Hyatt Hotels Corp. to Take Over Andaz Palm Springs Project

City News Service

Construction of an unfinished downtown Palm Springs hotel at the center of planned legal action lodged by the city will resume later this year under a new name, the developer announced Thursday.

Formally known as the Andaz Hotel, the project located at 400 N. Palm Canyon Drive is slated to be rebranded as Thompson Palm Springs, a subsidiary of Hyatt Hotels Corp., according to the Hall Group. Construction is slated to wrap up sometime next year.

“We look forward to collaborating with Hall Group to re-engage and reimagine this project, which is expected to fly the Thompson Hotels flag and further add to the growing number of properties within the Thompson Hotels portfolio throughout Southern California and across the country,” said Kimo Bertram, Hyatt’s vice president of real estate and development.

Thompson Palm Springs will offer 164 hotel rooms across a collection of small buildings. The property will also feature two outdoor pools, gardens, lounge areas and walking paths, along with a restaurant and bars located both indoors and outdoors and 6,000 feet of meeting and event space. “High-end” street-level retail stores are also planned.

The Andaz was one of four unfinished hotels that the city of Palm Springs announced in March that it intended to seek legal action against, claiming the four stalled hotel projects had become a “nuisance to their neighborhoods and to the community at large.” The others are the Dream Hotel on Amado Road, the Orchid Tree on Belardo Road and the TOVA on North Palm Canyon Drive.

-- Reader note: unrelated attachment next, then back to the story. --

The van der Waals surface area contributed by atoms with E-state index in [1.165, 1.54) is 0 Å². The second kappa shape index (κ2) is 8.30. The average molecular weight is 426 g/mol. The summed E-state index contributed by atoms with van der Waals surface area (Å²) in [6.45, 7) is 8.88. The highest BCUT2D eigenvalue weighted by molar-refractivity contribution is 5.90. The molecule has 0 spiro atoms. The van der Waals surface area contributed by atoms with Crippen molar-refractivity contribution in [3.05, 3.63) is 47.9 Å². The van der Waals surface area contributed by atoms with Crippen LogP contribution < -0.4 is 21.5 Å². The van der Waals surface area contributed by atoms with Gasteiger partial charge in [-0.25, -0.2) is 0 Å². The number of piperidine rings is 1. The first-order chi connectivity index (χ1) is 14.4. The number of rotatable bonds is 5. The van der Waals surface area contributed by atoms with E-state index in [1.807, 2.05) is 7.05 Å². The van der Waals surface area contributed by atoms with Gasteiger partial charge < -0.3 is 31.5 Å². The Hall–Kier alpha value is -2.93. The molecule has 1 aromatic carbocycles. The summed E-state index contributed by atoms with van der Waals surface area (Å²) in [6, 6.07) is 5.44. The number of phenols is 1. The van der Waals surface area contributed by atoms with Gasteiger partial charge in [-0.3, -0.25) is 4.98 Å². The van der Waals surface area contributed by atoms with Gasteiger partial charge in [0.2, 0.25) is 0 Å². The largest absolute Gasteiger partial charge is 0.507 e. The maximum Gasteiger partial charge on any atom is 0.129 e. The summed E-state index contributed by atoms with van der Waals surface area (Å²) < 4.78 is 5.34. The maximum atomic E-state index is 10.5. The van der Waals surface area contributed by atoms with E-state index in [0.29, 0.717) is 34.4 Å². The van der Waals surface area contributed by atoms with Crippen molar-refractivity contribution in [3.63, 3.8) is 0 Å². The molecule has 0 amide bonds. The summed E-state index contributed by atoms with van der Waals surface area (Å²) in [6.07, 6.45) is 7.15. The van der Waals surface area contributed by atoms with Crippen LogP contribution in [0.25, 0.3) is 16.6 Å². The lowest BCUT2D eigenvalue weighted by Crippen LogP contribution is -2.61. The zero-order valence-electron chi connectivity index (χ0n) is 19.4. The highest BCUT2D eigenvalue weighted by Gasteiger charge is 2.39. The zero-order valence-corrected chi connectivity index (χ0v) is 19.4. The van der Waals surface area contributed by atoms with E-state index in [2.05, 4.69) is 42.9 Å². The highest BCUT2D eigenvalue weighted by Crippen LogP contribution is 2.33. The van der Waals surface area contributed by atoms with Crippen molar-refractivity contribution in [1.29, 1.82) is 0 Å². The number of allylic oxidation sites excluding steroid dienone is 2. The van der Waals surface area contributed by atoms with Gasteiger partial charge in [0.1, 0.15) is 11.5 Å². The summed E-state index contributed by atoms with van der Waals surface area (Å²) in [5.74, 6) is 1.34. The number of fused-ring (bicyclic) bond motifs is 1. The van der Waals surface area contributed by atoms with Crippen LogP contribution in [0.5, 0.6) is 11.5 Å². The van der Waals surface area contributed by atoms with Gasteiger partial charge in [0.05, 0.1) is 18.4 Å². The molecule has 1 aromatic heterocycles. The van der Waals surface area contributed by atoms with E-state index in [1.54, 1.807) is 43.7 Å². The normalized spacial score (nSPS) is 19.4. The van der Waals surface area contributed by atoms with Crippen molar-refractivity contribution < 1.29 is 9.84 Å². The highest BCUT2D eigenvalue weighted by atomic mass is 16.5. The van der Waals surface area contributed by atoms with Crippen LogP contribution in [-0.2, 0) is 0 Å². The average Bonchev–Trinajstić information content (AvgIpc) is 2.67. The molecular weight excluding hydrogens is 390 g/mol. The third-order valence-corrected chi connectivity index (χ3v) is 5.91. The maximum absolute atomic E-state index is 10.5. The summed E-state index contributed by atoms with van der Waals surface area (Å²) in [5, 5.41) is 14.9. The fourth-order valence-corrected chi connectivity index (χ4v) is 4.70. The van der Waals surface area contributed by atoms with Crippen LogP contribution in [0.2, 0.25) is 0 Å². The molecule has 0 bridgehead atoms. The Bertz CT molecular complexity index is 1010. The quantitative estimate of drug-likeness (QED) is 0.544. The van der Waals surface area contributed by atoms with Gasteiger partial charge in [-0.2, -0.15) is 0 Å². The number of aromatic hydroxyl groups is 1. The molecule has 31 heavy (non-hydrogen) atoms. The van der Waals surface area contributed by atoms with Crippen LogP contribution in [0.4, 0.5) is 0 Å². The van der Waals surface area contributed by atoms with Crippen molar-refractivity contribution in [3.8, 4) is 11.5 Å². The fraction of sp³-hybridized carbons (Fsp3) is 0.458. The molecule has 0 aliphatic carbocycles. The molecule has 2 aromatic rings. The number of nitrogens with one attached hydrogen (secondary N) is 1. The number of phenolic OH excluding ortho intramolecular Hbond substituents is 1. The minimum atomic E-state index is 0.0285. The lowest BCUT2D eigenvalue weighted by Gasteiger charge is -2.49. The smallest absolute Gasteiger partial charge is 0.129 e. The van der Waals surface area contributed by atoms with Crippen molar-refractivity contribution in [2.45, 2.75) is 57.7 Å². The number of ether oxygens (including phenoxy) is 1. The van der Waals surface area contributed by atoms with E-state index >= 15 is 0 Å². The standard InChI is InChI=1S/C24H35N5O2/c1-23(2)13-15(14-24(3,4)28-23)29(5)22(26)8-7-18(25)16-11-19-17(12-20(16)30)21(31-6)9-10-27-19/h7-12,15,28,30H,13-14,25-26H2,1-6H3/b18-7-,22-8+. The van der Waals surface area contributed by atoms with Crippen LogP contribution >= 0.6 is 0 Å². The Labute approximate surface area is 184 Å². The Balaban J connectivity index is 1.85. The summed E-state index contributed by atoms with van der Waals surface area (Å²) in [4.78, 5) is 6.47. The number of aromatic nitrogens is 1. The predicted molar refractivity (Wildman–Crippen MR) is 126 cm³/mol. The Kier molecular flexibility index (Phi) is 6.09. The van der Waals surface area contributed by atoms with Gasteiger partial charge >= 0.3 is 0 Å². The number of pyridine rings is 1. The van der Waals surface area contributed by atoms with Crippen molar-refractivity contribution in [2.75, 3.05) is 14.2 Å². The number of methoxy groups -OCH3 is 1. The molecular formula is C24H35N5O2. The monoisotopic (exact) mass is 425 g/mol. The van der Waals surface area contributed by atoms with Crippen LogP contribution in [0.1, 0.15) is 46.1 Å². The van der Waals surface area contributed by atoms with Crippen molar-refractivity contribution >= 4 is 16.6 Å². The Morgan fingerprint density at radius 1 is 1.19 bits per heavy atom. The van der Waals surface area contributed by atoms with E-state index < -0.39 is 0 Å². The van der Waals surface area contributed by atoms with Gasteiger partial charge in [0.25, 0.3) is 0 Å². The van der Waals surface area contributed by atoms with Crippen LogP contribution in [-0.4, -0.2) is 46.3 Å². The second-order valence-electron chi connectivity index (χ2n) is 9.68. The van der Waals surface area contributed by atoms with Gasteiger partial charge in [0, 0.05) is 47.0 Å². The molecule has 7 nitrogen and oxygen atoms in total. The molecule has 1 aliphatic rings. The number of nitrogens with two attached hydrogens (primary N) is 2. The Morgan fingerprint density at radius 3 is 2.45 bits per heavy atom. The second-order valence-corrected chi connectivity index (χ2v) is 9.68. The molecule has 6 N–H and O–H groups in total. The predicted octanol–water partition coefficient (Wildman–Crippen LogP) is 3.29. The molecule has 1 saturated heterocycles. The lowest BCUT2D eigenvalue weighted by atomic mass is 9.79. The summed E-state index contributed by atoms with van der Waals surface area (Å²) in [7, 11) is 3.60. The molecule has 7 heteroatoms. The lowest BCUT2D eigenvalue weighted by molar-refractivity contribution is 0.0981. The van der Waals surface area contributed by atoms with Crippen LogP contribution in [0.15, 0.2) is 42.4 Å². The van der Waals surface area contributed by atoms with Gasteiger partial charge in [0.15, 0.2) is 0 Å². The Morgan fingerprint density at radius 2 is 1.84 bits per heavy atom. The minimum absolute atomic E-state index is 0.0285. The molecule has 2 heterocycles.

The Palm Springs City Council authorized the action in a bid to force the owners to complete the work.

Attorneys working for the city would be ready to begin seeking the appointment of a court-ordered receiver, who would be tasked with “completing the hotels, or demolishing them if that is determined by the receiver and the court to be most appropriate,” according to a city statement at the time.

City officials said the targeted property owners would not lose their properties. The city does intend, however, for the owners to foot the bill for the costs of both the receivership process and the project completion process, whether that be finishing construction or demolishing what’s already been constructed.

The Palm Springs City Council last month authorized staff to solicit bids for the demolition of the partially constructed buildings composing the TOVA at 1875 N. Palm Canyon Drive. The demolition will cost an estimated $280,000, according to a staff report.

The status of the other two projects — the Dream Hotel and the Orchid Tree — was unclear.

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